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The Transition from Mixed Practice to Exclusive Practice

The Grand Buddha of Lingshan to the south of Longshan Mountain, near Mashan, Wuxi, Jiangsu Province, China. From galleryhip.com

The Two Paths in Pure Land Buddhism

Practitioners who have studied the Shandao tradition of pristine Pure Land Buddhism will in all probability possess an extensive knowledge of the Pure Land teachings. According to these teachings, there are two paths leading to rebirth in Amitabha’s Land of Bliss: the Path of Importance and the Path of the Great Vow.

The Path of Importance comprises miscellaneous or mixed meditative and non-meditative practices characterized by self-power; thus, dedication and aspiration for rebirth in the Land of Bliss are necessary if one wants to be reborn there. This is the path to the Pure Land according to the teachings of the Buddha Shakyamuni, the Transformation Buddha in our Saha World, which is a conditioned realm of reincarnation. The Path of the Great Vow, on the other hand, consists of the exclusive practice of Amitabha-recitation characterized by other-power, with Amitabha’s Fundamental Vow as an augmentative cause for rebirth; thus, dedication and aspiration are unnecessary if one wishes to be reborn in the Land of Bliss. This is the path to the Pure Land according to the teachings of Amitabha Buddha, the Reward Buddha in the Land of Bliss, which is an unconditioned realm of nirvana.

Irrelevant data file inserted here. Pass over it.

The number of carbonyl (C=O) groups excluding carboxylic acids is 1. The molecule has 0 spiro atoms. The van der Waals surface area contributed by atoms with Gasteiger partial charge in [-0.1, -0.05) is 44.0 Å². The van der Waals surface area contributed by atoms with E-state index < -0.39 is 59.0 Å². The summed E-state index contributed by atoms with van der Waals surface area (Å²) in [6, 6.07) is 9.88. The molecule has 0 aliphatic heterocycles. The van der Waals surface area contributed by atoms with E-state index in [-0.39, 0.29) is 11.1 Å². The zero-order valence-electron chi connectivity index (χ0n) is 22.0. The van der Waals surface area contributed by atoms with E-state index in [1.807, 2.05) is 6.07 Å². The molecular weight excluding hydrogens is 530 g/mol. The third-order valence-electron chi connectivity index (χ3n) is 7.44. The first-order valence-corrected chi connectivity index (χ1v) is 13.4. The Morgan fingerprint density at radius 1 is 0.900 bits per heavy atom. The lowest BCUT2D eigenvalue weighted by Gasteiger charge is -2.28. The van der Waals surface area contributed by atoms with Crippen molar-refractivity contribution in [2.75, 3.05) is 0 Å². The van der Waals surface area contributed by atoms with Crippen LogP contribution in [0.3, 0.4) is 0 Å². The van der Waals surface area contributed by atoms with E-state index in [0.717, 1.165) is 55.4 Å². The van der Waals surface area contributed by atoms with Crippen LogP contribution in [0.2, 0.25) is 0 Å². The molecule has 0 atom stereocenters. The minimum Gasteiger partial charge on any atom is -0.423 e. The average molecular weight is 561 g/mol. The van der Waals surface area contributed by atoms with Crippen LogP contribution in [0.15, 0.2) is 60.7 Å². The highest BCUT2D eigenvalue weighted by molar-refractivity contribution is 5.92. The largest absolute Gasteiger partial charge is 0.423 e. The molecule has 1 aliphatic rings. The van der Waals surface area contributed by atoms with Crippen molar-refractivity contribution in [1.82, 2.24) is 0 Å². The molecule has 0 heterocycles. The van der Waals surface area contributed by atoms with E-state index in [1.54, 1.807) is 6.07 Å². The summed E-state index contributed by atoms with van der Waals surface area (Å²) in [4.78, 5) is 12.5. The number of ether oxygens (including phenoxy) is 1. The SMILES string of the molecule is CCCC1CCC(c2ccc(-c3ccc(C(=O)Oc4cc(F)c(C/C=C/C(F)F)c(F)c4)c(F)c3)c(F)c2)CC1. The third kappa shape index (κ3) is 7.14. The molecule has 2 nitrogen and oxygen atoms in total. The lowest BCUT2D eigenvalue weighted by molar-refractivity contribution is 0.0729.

Different Causes and Different Practices for Rebirth

Nevertheless, all Buddhists know of Amitabha Buddha and his Land of Bliss through the golden words spoken by the Buddha Shakyamuni, because ordinary beings like ourselves are unable to visualize the splendid form of the Reward Buddha and his Reward Land adorned by his merits and virtues. Therefore, as most Pure Land practitioners commence their Buddhist practice with assorted meditative and non-meditative virtues characterized by self-power, most of them will seek rebirth according to the Path of Importance when they initially convert to Pure Land Buddhism.

The details of this path are fully described in the contemplation of the Three Tiers and Nine Levels of Rebirth (described in the 14th, 15th, and 16th contemplations) in the Contemplation Sutra. Master Shandao said that practitioners of the non-meditative virtues in the Three Tiers take the Three Meritorious Deeds* as the main cause and thus the Nine Levels of Rebirth as the main practice. This path is also applicable to those who take the meditative virtues as the main cause and different levels of contemplation (stipulated in the 1st to 13th contemplations) as the main practice.